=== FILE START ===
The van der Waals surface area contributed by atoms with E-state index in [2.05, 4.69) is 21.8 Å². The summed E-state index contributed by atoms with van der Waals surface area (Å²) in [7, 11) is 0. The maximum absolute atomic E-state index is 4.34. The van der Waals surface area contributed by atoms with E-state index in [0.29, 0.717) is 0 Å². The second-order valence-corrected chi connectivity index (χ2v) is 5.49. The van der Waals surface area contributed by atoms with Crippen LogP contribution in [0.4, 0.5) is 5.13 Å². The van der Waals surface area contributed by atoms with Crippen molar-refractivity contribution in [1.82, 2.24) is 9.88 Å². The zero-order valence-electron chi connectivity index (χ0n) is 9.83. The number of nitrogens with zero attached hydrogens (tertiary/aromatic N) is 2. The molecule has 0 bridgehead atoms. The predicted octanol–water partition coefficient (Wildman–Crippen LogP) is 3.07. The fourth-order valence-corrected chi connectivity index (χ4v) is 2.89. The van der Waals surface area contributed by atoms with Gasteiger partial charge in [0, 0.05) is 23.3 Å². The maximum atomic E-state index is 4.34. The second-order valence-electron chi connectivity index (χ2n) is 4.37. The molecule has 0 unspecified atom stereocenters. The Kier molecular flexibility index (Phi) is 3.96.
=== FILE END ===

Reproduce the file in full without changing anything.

The van der Waals surface area contributed by atoms with E-state index in [2.05, 4.69) is 21.8 Å². The summed E-state index contributed by atoms with van der Waals surface area (Å²) in [7, 11) is 0. The maximum absolute atomic E-state index is 4.34. The van der Waals surface area contributed by atoms with E-state index in [0.29, 0.717) is 0 Å². The second-order valence-corrected chi connectivity index (χ2v) is 5.49. The van der Waals surface area contributed by atoms with Crippen LogP contribution in [0.4, 0.5) is 5.13 Å². The van der Waals surface area contributed by atoms with Crippen molar-refractivity contribution in [1.82, 2.24) is 9.88 Å². The zero-order valence-electron chi connectivity index (χ0n) is 9.83. The number of nitrogens with zero attached hydrogens (tertiary/aromatic N) is 2. The molecule has 0 bridgehead atoms. The predicted octanol–water partition coefficient (Wildman–Crippen LogP) is 3.07. The fourth-order valence-corrected chi connectivity index (χ4v) is 2.89. The van der Waals surface area contributed by atoms with Gasteiger partial charge in [0, 0.05) is 23.3 Å². The maximum atomic E-state index is 4.34. The second-order valence-electron chi connectivity index (χ2n) is 4.37. The molecule has 0 unspecified atom stereocenters. The Kier molecular flexibility index (Phi) is 3.96.